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The COVID-19 pandemic is ’most certainly not over,’ WHO’s health chief says

Almost 1 billion people in lower-income countries still not vaccinated: UN agency

Tedros Adhanom Ghebreyesus, director general of the World Health Organization, addresses delegates during the first day of the 75th World Health Assembly at the European headquarters of the United Nations in Geneva on Sunday.

Tedros Adhanom Ghebreyesus, director general of the World Health Organization, addresses delegates during the first day of the 75th World Health Assembly at the European headquarters of the United Nations in Geneva on Sunday.

Photo: Reuters / DENIS BALIBOUSE

RCI

The COVID-19 pandemic is the head of the World Health Organization warned Sunday, despite a decline in reported cases since the peak of the Omicron wave. He told governments that « we lower our guard at our peril.« most certainly not over, » »

The United Nations health agency's director general, Tedros Adhanom Ghebreyesus, told officials gathered in Geneva for the opening of the WHO's annual meeting that declining testing and sequencing means we are blinding ourselves to the evolution of the virus. He also noted that almost one billion people in lower-income countries still haven't been vaccinated.

In a weekly report issued Thursday on the global situation, WHO said the number of new COVID-19 cases appears to have stabilized after weeks of decline since late March, and the overall number of weekly deaths dropped.

While there has been progress, with 60 per cent of the world's population vaccinated, it's not over anywhere until it's over everywhere, Tedros said.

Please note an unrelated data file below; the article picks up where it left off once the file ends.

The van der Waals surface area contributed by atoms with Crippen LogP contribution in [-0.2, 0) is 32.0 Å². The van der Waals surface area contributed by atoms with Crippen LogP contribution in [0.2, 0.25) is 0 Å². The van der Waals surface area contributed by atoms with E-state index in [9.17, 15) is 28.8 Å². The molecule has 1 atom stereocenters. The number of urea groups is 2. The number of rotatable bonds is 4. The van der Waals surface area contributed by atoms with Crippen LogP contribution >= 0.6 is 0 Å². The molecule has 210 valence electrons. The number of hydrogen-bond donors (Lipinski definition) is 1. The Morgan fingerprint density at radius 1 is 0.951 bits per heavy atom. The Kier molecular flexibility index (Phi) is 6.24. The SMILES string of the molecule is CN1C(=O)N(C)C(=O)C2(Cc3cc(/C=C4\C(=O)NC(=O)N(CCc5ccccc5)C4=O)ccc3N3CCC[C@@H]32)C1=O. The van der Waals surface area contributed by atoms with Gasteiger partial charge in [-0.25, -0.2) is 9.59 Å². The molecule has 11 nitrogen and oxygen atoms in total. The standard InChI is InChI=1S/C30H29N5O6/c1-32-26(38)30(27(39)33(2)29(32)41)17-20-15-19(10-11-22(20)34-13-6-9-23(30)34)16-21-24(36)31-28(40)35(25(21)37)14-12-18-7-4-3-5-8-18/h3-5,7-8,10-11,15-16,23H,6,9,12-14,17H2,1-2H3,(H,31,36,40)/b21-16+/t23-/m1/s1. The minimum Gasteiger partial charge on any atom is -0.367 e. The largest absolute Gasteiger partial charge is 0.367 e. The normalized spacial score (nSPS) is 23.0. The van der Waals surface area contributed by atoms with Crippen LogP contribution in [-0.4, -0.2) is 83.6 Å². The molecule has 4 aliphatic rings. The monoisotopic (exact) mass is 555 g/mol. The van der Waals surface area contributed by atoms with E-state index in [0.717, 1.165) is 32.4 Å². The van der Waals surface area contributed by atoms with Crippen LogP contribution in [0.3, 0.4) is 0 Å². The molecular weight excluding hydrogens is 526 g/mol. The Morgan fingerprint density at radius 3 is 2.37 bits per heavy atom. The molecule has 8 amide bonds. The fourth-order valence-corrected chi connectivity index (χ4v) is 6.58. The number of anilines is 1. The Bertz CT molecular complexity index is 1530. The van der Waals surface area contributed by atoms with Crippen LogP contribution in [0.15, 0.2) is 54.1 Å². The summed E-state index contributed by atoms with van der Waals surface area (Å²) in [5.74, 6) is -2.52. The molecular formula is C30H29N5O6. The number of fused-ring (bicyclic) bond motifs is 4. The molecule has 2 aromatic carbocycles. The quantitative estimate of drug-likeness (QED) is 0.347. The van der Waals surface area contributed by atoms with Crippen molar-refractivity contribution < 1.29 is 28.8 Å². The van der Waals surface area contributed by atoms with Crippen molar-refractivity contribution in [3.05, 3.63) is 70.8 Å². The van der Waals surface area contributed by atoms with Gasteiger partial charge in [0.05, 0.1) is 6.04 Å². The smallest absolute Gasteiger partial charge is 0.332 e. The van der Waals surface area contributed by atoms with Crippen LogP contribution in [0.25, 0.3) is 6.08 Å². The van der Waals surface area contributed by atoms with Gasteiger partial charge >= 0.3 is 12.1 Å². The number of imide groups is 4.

Reported cases are increasing in almost 70 countries in all regions — and this in a world in which testing rates have plummeted.

WATCH | Head of the World Health Organization on current state of COVID-19 pandemic:

COVID-19 pandemic not over 'until it’s over everywhere,' WHO head says

20 hours agoDuration1:54Tedros Adhanom Ghebreyesus, the director general of the WHO, told officials gathered in Geneva for the opening of the agency's annual meeting that 'declining testing and sequencing means we are blinding ourselves to the evolution of the virus.'

Reported deaths are rising in Africa, the continent with the lowest vaccination coverage, he said, and only 57 countries — almost all of them wealthy — have vaccinated 70 per cent of their people.

While the world's vaccine supply has improved, there is insufficient political commitment to roll out vaccines in some countries, gaps in operational or financial capacity in others, he said.

In all, we see vaccine hesitancy driven by misinformation and disinformation, Tedros said. The pandemic will not magically disappear, but we can end it.

Tedros is expected to be appointed for a second five-year term this week at the World Health Assembly, the annual meeting of the WHO's member countries.

The Associated Press 

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